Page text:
If the results of a new sustainability study are any indication, fashion has a long way to go in educating consumers about what actually makes clothing eco-friendly.
A new international study on consumer attitudes toward textile materials and sustainability shows 86 percent of respondents consider wood–the key raw material for cellulosic fibers–a sustainable textile raw material. But 26 percent of Americans believe crude oil, from which planet-polluting fibers like polyester are made, qualifies as a “sustainable” input for clothing, according to the study “Consumer perceptions of the sustainability of the clothing industry and textile fibers.”
Despite many respondents voting in favor of tree-based garments, only one-third are familiar with wood-fiber-based apparel. Consumers also think a brand’s sustainability image is the single-most-important sign of a conscious buying decision.
Derived from thesis work by environmental management student Fia Husu at the University of Jyväskylä in Finland, the study was informed by a digital survey by Norstat in Finland, Sweden, Germany, France and the United States this past spring. The sampling gathered more than 300 responses per country for a total of 1,572 responses encompassing people aged 15 to 40 years.
Nordic respondents were most pro wood–90 percent of Finns and 91 percent of Swedes considered wood a sustainable textile raw material. Many cited environmental concerns as reasons for not finding wood-based textiles appealing, beyond disliking their qualities as a fabric.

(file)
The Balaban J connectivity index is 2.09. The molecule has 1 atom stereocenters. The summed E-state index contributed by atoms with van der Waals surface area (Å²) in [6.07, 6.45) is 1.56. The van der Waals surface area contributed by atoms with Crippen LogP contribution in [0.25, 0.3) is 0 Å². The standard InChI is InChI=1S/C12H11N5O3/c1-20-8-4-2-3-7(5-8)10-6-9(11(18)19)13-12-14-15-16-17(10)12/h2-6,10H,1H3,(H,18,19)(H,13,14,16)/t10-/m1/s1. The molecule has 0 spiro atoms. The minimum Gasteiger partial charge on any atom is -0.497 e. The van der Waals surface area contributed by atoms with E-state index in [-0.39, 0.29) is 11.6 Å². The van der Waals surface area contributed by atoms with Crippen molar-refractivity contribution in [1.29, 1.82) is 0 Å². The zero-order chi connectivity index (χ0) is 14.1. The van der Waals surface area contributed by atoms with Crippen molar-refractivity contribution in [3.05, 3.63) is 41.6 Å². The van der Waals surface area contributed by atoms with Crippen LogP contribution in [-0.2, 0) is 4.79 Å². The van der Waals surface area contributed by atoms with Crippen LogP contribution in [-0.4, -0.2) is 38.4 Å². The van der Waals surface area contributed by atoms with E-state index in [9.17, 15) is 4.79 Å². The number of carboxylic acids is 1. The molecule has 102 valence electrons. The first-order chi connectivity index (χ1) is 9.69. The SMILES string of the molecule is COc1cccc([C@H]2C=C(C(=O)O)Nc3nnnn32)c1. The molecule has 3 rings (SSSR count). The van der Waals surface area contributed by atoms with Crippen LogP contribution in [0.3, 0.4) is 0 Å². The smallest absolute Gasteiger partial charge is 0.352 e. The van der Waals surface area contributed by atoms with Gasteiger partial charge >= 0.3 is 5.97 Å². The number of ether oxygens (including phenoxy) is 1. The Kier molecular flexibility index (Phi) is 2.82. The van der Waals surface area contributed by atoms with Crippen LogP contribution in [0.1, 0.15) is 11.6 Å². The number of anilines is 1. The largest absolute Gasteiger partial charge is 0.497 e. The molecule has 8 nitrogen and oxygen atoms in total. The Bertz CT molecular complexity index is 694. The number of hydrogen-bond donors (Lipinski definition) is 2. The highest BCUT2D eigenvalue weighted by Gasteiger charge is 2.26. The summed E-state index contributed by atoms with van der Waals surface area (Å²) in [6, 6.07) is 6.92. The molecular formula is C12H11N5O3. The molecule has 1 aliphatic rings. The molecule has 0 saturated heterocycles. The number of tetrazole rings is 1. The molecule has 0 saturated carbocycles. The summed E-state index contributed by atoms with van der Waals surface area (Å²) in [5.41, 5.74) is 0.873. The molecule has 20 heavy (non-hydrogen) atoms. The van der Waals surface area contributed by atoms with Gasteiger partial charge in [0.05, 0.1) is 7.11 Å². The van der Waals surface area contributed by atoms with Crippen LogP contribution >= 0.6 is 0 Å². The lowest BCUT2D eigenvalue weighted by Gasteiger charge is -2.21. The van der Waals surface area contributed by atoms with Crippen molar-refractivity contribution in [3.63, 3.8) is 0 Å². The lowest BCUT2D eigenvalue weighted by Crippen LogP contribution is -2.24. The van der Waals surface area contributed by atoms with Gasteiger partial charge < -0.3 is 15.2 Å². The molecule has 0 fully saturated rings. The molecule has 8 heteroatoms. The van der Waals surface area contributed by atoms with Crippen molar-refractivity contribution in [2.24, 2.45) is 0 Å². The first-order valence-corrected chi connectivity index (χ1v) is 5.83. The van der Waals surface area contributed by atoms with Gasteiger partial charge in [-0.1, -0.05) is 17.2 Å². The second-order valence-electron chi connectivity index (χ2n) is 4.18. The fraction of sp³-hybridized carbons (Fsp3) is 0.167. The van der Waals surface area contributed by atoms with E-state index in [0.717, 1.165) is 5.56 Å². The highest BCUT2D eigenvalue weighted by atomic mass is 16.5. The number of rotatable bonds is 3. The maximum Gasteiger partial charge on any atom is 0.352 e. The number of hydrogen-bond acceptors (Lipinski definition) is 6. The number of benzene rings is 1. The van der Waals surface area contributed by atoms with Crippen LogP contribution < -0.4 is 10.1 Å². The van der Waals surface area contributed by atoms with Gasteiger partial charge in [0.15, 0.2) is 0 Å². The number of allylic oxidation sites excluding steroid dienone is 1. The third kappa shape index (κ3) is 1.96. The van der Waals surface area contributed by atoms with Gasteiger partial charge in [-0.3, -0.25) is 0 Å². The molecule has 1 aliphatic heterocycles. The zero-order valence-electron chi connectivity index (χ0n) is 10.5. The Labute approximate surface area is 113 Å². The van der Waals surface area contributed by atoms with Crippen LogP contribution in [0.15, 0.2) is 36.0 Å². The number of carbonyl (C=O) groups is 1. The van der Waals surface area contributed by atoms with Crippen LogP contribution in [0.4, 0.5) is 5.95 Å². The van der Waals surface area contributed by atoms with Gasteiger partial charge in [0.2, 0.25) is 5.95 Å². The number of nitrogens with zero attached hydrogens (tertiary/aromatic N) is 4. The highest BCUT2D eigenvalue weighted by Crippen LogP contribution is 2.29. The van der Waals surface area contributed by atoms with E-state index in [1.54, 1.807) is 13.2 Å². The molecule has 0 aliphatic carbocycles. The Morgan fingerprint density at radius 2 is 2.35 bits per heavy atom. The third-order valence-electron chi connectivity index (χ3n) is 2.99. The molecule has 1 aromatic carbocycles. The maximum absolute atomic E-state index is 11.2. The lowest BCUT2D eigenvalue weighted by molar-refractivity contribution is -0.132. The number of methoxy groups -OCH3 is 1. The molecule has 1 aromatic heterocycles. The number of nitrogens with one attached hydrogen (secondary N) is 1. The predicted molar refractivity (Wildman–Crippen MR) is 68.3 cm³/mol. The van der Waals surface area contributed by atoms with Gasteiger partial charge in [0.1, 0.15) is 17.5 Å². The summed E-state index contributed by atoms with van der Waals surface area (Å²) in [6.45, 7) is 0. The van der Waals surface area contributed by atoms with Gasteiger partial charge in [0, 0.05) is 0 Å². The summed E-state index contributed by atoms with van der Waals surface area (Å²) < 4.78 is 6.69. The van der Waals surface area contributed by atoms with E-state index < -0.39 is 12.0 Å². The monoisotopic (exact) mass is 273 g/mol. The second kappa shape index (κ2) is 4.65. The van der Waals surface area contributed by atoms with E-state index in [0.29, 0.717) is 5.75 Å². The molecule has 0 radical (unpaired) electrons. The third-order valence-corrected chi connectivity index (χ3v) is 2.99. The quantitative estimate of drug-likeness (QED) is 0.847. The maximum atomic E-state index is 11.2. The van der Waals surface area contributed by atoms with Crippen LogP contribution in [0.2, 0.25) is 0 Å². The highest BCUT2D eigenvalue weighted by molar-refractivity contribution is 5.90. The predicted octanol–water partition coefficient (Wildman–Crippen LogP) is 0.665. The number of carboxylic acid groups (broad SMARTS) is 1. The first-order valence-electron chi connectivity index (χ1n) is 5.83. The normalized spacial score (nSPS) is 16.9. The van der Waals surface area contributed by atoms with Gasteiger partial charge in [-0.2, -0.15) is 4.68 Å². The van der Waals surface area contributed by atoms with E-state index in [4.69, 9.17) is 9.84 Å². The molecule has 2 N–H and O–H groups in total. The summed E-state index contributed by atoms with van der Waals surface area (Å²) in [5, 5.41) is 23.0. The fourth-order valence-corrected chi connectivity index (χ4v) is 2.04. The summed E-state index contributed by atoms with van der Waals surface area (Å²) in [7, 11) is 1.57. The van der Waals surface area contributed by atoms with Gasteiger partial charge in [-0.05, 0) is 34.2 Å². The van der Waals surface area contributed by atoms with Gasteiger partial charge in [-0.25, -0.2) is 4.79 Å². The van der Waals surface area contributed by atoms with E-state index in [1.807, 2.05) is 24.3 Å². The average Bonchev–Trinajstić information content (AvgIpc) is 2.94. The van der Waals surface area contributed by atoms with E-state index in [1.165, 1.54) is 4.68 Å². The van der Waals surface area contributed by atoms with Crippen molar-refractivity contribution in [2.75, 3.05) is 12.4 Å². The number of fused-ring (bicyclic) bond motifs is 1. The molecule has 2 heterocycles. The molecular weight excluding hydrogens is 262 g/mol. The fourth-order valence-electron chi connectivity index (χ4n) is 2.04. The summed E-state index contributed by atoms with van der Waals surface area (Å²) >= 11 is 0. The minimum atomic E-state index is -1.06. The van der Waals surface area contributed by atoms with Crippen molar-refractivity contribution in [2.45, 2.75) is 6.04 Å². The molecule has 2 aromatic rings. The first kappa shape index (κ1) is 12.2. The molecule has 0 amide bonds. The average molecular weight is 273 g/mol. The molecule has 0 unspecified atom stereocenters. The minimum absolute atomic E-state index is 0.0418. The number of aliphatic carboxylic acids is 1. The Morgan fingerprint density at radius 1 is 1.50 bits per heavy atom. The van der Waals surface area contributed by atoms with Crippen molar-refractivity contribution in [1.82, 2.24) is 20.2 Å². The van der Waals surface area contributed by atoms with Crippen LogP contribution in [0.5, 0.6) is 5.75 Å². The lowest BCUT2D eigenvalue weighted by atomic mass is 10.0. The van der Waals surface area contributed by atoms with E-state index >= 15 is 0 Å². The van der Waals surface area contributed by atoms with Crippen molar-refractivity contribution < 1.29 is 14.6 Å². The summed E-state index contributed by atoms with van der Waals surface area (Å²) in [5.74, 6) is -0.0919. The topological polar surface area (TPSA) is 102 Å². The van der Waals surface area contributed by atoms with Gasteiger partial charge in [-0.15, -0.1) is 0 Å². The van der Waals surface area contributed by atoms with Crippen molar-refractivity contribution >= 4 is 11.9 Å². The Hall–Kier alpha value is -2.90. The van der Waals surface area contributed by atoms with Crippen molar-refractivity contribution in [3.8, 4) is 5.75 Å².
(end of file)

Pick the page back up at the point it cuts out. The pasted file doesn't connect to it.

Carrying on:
According to the study, harmful chemicals were seen as the textile industry’s worst environmental problem, with 64 percent considering this an issue, while 60 percent also associated excessive water consumption among the sector’s most pressuring concerns, followed by ocean microplastics, waste and CO2 emissions.
When asked what factors make up a sustainable image of a product, a brand’s sustainability image received the most replies with 54 percent. Only 29 percent of respondents thought high price was a sign of sustainability. Environmental certificates were considered an indicator of sustainability by 48 percent.
“When the Spinnova fiber is made of farmed wood, the raw material value chain is CO2 positive,” said Janne Poranen, CEO of Spinnova, a Finnish, sustainable fiber innovation company that develops ecological breakthrough technology for manufacturing cellulose-based fibers. “This means the trees are a larger carbon sink than the lumbering, pulping and logistics combined emit. Therefore, concerns over excessive lumbering and native forest use are mostly unnecessary.”
The Spinnova value chain, which sources only use certified wood or waste raw materials, features 99 percent less water and 65 percent less CO2 emissions than the cotton value chain.
Last week, wood-based fiber specialist Lenzing Group released findings from its global consumer perception survey on “Sustainable Raw Materials in Fashion and Home Textiles” that found a need for closer collaboration between the clothing and home textile industries.
Among the three top takeaways were that conscious consumers actively engage in pursuing a sustainable lifestyle and are regularly educating themselves about raw materials. It showed 86 percent of respondents believed purchasing clothes made from sustainable raw materials was a key component of living a more sustainable lifestyle and they frequently purchase products from brands that are committed to using sustainable raw materials or recycled materials in their products.
The survey also revealed that a majority of respondents actively learn about sustainability through researching a product’s production process before purchasing–76 percent in clothing and 74 percent in bedding and home textiles. They also tend to read label hangtags, 88 percent in clothing and 86 percent in bedding and home textiles, and most respondents are willing to pay an average of 40 percent more for clothing or home textile products with descriptions that reflect sustainability.